No. 298 - The Former Wesleyan Methodist Chapel in Glenorchy - 'An Overlooked Treasure'

The unassuming building situated on the corner of Chapel Street in Glenorchy deserves recognition for its historical significance. Established in 1831, it is one of the oldest churches in Tasmania. The area around Chapel Street was originally known as O’Brien’s Bridge, an early settlement just outside Hobart. It is named after Thomas O’Brien, who received a land grant in the area. Born in Ireland, O'Brien was also a Norfolk Islander and a marine in the First Fleet before moving to Van Dieman's Land in 1808.

The first Methodist sermon in Tasmania was preached in Hobart in 1820 by Benjamin Carvosso. Between 1825 and 1830 Carvosso served as the first minister of the Wesleyan Church in Hobart. The O’Brien Bridge Chapel was established during Carvosso’s ministry in Hobart and is one of the earliest Wesleyan Methodist churches built in Van Dieman’s Land.

There is very little information about the chapel. According to Max Stansall, land for the church was donated by James O’ Brien and the foundation stone was laid on 1st January 1830 with Reverend Carvosso delivering a sermon.

The chapel opened on New Year’s Day 1831. A Presbyterian minister, Reverend Macarthur, preached on this occasion and a collection was taken “towards defraying the expenses incurred in building the Chapel”.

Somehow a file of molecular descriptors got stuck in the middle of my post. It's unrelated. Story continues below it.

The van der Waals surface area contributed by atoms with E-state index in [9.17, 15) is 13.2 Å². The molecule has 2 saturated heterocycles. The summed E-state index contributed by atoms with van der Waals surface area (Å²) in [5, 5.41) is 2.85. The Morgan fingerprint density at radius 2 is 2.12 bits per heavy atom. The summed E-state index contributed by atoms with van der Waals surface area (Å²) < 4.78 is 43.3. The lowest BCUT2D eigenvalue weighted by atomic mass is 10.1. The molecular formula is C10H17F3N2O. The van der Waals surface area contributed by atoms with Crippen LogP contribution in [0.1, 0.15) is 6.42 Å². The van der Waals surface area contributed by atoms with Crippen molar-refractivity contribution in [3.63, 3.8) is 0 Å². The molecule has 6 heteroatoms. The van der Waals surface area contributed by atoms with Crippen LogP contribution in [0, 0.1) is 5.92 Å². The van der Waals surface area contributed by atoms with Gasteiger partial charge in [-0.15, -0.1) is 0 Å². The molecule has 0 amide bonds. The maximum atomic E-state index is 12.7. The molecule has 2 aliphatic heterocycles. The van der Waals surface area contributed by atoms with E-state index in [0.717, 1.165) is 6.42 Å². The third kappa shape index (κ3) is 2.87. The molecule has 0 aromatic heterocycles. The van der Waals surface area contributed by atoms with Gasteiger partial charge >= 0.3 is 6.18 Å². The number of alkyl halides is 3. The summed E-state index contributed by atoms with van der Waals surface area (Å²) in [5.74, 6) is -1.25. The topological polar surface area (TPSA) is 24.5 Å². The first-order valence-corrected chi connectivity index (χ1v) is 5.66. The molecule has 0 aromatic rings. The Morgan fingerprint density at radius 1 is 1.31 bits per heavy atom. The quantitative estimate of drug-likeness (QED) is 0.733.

In 1910 the old chapel was replaced by a new Methodist church on Glenorchy Main Road. The O’ Brien’s Bridge Chapel continued to be used as a Sunday school for some time before it was eventually closed. The chapel now houses a tearoom and craft shop but the building appears to have changed little from the photograph taken of it after the turn of the 19th century. The small cemetery that was situated alongside the building now lies under Glenorchy Main Road and Chapel Street which was widened some time after the 1950’s.

While it is a miracle that the building has survived intact, it is a pity that it has not received a more prominence place in Tasmania’s history.

Photograph: Duncan Grant 2018

Photograph: Duncan Grant 2018

Photograph: Duncan Grant 2018

Photograph: Duncan Grant 2018

Photograph: Duncan Grant 2018

The Hobart Town Courier, Saturday 1 January 1831

Undated photograph (1900-1920) LINC Tasmania NS392-1-783

Photo dated 1953: Queen Victoria Museum 1983:P:1563


The Hobart Town Courier, Saturday 1 January 1831, page 3

Stansall, M. E. J and Methodist Church of Australasia Tasmanian Methodism, 1820-1975 : compiled at the time of last Meeting of Methodism prior to union. Methodist Church of Australasia, Launceston, Tas, 1975.


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